Arduino Wiring & Test

You can easily wire this breakout to any microcontroller, we'll be using an Arduino compatible. For another kind of microcontroller, as long as you have 4 available pins it is possible to 'bit-bang SPI' or you can use two I2C pins, but usually those pins are fixed in hardware. Just check out the library, then port the code.

I2C Wiring

Use this wiring if you want to connect via I2C interface

By default, the i2c address is 0x77.  If you add a jumper from SDO to GND, the address will change to 0x76.

 

  • Connect Vin to the power supply, 3-5V is fine. Use the same voltage that the microcontroller logic is based off of. For most Arduinos, that is 5V. For 3.3V logic devices, use 3.3V
  • Connect GND to common power/data ground
  • Connect the SCL pin to the I2C clock SCL pin on your Arduino compatible
  • Connect the SDA pin to the I2C data SDA pin on your Arduino compatible

 

SPI Wiring

Since this is a SPI-capable sensor, we can use hardware or 'software' SPI. To make wiring identical on all microcontrollers, we'll begin with 'software' SPI. The following pins should be used:

  • Connect Vin to the power supply, 3V or 5V is fine. Use the same voltage that the microcontroller logic is based off of
  • Connect GND to common power/data ground
  • Connect the SCK pin to Digital #13 but any pin can be used later
  • Connect the SDO pin to Digital #12 but any pin can be used later
  • Connect the SDI pin to Digital #11 but any pin can be used later
  • Connect the CS pin Digital #10 but any pin can be used later

Later on, once we get it working, we can adjust the library to use hardware SPI if you desire, or change the pins to others.

Install Adafruit_BME680 library

To begin reading sensor data, you will need to install the Adafruit_BME680 library (code on our github repository). It is available from the Arduino library manager so we recommend using that.

From the IDE open up the library manager...

And type in adafruit bme680 to locate the library. Click Install

Load Demo

Open up File->Examples->Adafruit_BME680->bmp680test and upload to your microcontroller wired up to the sensor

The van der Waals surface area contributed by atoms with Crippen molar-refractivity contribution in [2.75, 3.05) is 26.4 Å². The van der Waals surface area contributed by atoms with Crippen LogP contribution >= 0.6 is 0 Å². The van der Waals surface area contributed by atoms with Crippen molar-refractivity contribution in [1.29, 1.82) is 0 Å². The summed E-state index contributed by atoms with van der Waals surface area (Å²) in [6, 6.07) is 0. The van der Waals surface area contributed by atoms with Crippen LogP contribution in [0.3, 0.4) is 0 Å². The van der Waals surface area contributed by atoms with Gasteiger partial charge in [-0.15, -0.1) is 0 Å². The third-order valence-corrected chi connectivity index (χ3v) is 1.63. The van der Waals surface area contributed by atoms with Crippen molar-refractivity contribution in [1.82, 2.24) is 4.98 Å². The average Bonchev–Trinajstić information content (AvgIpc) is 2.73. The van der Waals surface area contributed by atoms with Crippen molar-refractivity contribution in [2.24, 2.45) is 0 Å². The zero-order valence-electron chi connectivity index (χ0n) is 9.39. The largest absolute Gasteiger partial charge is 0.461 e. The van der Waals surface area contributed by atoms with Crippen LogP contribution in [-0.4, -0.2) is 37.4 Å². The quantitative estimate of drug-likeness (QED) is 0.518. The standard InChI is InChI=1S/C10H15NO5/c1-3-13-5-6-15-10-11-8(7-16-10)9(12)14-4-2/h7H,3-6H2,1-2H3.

Depending on whether you are using I2C or SPI, change the pin names and comment or uncomment the following lines.

#define BME_SCK 13
#define BME_MISO 12
#define BME_MOSI 11
#define BME_CS 10

Adafruit_BME680 bme; // I2C
//Adafruit_BME680 bme(BME_CS); // hardware SPI
//Adafruit_BME680 bme(BME_CS, BME_MOSI, BME_MISO,  BME_SCK);

Once uploaded, open up the serial console at 9600 baud speed to see data being printed out

Temperature is calculated in degrees C, you can convert this to F by using the classic F = C * 9/5 + 32 equation.

Pressure is returned in the SI units of Pascals. 100 Pascals = 1 hPa = 1 millibar. Often times barometric pressure is reported in millibar or inches-mercury. For future reference 1 pascal =0.000295333727 inches of mercury, or 1 inch Hg = 3386.39 Pascal. So if you take the pascal value of say 100734 and divide by 3386.39 you'll get 29.72 inches-Hg.

Humidity is returned in Relative Humidity %

Gas is returned as a resistance value in ohms. This value takes up to 30 minutes to stabilize! Once it stabilizes, you can use that as your baseline reading. Higher concentrations of VOC will make the resistance lower.

You can also calculate Altitude. However, you can only really do a good accurate job of calculating altitude if you know the hPa pressure at sea level for your location and day! The sensor is quite precise but if you do not have the data updated for the current day then it can be difficult to get more accurate than 10 meters.

Last updated on 2017-11-08 at 03.15.25 PM Published on 2017-11-08 at 04.38.32 PM